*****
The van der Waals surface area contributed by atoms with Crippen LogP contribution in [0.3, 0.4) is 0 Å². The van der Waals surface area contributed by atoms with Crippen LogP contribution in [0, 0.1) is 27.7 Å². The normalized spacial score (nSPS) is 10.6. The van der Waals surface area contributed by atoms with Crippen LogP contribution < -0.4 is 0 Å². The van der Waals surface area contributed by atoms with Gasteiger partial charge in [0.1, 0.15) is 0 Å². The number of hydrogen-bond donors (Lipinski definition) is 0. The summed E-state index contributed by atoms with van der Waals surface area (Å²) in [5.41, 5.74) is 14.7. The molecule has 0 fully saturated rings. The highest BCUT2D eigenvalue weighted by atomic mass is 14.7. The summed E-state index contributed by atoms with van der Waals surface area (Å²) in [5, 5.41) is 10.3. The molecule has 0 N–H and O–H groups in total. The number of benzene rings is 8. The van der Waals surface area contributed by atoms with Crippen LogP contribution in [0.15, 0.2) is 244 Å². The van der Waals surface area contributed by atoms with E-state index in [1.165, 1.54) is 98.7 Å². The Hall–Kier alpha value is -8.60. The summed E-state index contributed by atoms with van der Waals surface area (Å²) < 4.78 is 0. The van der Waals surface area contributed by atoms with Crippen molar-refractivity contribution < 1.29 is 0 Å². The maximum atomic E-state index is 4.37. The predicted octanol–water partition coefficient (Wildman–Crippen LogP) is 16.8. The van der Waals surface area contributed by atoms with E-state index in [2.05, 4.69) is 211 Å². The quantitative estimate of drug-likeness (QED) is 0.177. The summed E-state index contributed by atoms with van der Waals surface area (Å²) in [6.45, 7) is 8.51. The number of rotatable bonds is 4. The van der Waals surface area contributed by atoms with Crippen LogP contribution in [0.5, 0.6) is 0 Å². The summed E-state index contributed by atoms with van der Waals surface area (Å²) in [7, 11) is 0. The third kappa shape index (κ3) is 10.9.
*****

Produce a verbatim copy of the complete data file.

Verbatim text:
The van der Waals surface area contributed by atoms with Crippen LogP contribution in [0.3, 0.4) is 0 Å². The van der Waals surface area contributed by atoms with Crippen LogP contribution in [0, 0.1) is 27.7 Å². The normalized spacial score (nSPS) is 10.6. The van der Waals surface area contributed by atoms with Crippen LogP contribution < -0.4 is 0 Å². The van der Waals surface area contributed by atoms with Gasteiger partial charge in [0.1, 0.15) is 0 Å². The number of hydrogen-bond donors (Lipinski definition) is 0. The summed E-state index contributed by atoms with van der Waals surface area (Å²) in [5.41, 5.74) is 14.7. The molecule has 0 fully saturated rings. The highest BCUT2D eigenvalue weighted by atomic mass is 14.7. The summed E-state index contributed by atoms with van der Waals surface area (Å²) in [5, 5.41) is 10.3. The molecule has 0 N–H and O–H groups in total. The number of benzene rings is 8. The van der Waals surface area contributed by atoms with Crippen LogP contribution in [0.15, 0.2) is 244 Å². The van der Waals surface area contributed by atoms with E-state index in [1.165, 1.54) is 98.7 Å². The Hall–Kier alpha value is -8.60. The summed E-state index contributed by atoms with van der Waals surface area (Å²) < 4.78 is 0. The van der Waals surface area contributed by atoms with Crippen molar-refractivity contribution < 1.29 is 0 Å². The maximum atomic E-state index is 4.37. The predicted octanol–water partition coefficient (Wildman–Crippen LogP) is 16.8. The van der Waals surface area contributed by atoms with E-state index in [2.05, 4.69) is 211 Å². The quantitative estimate of drug-likeness (QED) is 0.177. The summed E-state index contributed by atoms with van der Waals surface area (Å²) in [6.45, 7) is 8.51. The number of rotatable bonds is 4. The van der Waals surface area contributed by atoms with Crippen LogP contribution in [0.5, 0.6) is 0 Å². The summed E-state index contributed by atoms with van der Waals surface area (Å²) in [7, 11) is 0. The third kappa shape index (κ3) is 10.9.